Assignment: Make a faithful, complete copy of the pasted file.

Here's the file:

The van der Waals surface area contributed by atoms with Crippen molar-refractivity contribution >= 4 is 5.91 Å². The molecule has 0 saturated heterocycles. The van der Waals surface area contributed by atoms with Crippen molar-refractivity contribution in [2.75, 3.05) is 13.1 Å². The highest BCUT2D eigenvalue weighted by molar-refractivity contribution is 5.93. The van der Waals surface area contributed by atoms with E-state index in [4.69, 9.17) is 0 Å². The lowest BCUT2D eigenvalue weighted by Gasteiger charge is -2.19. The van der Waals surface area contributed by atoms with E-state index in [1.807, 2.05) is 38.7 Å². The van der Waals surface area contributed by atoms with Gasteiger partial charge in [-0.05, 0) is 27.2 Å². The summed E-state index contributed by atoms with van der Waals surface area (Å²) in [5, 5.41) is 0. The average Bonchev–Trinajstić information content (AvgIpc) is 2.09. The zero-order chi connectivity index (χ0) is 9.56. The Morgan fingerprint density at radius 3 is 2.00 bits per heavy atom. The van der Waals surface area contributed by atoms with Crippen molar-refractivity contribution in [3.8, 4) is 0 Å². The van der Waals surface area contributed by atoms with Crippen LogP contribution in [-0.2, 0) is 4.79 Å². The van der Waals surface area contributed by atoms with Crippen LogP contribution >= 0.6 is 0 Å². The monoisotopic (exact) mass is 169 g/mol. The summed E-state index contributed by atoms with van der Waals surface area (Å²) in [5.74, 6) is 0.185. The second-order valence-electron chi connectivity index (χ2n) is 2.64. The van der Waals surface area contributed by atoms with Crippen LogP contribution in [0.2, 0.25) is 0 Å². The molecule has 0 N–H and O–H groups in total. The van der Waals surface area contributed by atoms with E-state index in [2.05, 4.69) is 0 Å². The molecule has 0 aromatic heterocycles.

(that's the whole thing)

The van der Waals surface area contributed by atoms with Crippen molar-refractivity contribution >= 4 is 5.91 Å². The molecule has 0 saturated heterocycles. The van der Waals surface area contributed by atoms with Crippen molar-refractivity contribution in [2.75, 3.05) is 13.1 Å². The highest BCUT2D eigenvalue weighted by molar-refractivity contribution is 5.93. The van der Waals surface area contributed by atoms with E-state index in [4.69, 9.17) is 0 Å². The lowest BCUT2D eigenvalue weighted by Gasteiger charge is -2.19. The van der Waals surface area contributed by atoms with E-state index in [1.807, 2.05) is 38.7 Å². The van der Waals surface area contributed by atoms with Gasteiger partial charge in [-0.05, 0) is 27.2 Å². The summed E-state index contributed by atoms with van der Waals surface area (Å²) in [5, 5.41) is 0. The average Bonchev–Trinajstić information content (AvgIpc) is 2.09. The zero-order chi connectivity index (χ0) is 9.56. The Morgan fingerprint density at radius 3 is 2.00 bits per heavy atom. The van der Waals surface area contributed by atoms with Crippen molar-refractivity contribution in [3.8, 4) is 0 Å². The van der Waals surface area contributed by atoms with Crippen LogP contribution in [-0.2, 0) is 4.79 Å². The van der Waals surface area contributed by atoms with Crippen LogP contribution >= 0.6 is 0 Å². The monoisotopic (exact) mass is 169 g/mol. The summed E-state index contributed by atoms with van der Waals surface area (Å²) in [5.74, 6) is 0.185. The second-order valence-electron chi connectivity index (χ2n) is 2.64. The van der Waals surface area contributed by atoms with Crippen LogP contribution in [0.2, 0.25) is 0 Å². The molecule has 0 N–H and O–H groups in total. The van der Waals surface area contributed by atoms with E-state index in [2.05, 4.69) is 0 Å². The molecule has 0 aromatic heterocycles.